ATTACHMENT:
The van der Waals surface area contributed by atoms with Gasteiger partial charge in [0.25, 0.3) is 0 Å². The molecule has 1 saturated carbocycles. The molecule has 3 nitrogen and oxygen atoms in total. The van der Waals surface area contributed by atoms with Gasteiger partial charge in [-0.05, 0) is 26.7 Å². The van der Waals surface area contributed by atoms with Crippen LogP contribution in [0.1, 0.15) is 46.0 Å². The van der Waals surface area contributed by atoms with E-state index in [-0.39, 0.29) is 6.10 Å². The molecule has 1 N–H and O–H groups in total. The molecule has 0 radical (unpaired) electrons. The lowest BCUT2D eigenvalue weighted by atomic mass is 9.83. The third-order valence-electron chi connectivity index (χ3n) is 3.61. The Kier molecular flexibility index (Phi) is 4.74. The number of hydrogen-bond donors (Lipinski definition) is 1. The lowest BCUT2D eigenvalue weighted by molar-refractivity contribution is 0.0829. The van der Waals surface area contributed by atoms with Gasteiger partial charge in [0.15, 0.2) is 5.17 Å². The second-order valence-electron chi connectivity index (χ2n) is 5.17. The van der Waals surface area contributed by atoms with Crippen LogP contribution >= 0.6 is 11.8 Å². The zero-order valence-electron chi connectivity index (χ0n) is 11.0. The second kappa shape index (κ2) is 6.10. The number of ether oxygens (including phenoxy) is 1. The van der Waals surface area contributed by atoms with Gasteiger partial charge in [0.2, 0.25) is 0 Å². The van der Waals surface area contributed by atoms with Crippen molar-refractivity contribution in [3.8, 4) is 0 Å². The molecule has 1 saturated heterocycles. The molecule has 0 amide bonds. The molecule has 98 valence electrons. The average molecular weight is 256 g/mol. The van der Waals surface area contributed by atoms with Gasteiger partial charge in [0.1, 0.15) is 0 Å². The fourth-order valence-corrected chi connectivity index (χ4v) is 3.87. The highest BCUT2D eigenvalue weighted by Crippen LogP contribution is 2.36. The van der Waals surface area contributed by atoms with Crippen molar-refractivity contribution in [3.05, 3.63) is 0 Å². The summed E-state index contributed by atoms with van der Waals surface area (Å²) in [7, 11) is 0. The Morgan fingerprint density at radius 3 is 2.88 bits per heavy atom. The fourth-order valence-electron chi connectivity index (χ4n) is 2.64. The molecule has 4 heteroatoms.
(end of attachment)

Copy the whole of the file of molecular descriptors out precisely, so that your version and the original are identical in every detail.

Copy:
The van der Waals surface area contributed by atoms with Gasteiger partial charge in [0.25, 0.3) is 0 Å². The molecule has 1 saturated carbocycles. The molecule has 3 nitrogen and oxygen atoms in total. The van der Waals surface area contributed by atoms with Gasteiger partial charge in [-0.05, 0) is 26.7 Å². The van der Waals surface area contributed by atoms with Crippen LogP contribution in [0.1, 0.15) is 46.0 Å². The van der Waals surface area contributed by atoms with E-state index in [-0.39, 0.29) is 6.10 Å². The molecule has 1 N–H and O–H groups in total. The molecule has 0 radical (unpaired) electrons. The lowest BCUT2D eigenvalue weighted by atomic mass is 9.83. The third-order valence-electron chi connectivity index (χ3n) is 3.61. The Kier molecular flexibility index (Phi) is 4.74. The number of hydrogen-bond donors (Lipinski definition) is 1. The lowest BCUT2D eigenvalue weighted by molar-refractivity contribution is 0.0829. The van der Waals surface area contributed by atoms with Gasteiger partial charge in [0.15, 0.2) is 5.17 Å². The second-order valence-electron chi connectivity index (χ2n) is 5.17. The van der Waals surface area contributed by atoms with Crippen LogP contribution >= 0.6 is 11.8 Å². The zero-order valence-electron chi connectivity index (χ0n) is 11.0. The second kappa shape index (κ2) is 6.10. The number of ether oxygens (including phenoxy) is 1. The van der Waals surface area contributed by atoms with Gasteiger partial charge in [0.2, 0.25) is 0 Å². The van der Waals surface area contributed by atoms with Crippen molar-refractivity contribution in [3.8, 4) is 0 Å². The molecule has 1 saturated heterocycles. The molecule has 0 amide bonds. The molecule has 98 valence electrons. The average molecular weight is 256 g/mol. The van der Waals surface area contributed by atoms with Gasteiger partial charge in [0.1, 0.15) is 0 Å². The fourth-order valence-corrected chi connectivity index (χ4v) is 3.87. The highest BCUT2D eigenvalue weighted by Crippen LogP contribution is 2.36. The van der Waals surface area contributed by atoms with Crippen molar-refractivity contribution in [3.05, 3.63) is 0 Å². The summed E-state index contributed by atoms with van der Waals surface area (Å²) in [7, 11) is 0. The Morgan fingerprint density at radius 3 is 2.88 bits per heavy atom. The fourth-order valence-electron chi connectivity index (χ4n) is 2.64. The molecule has 4 heteroatoms.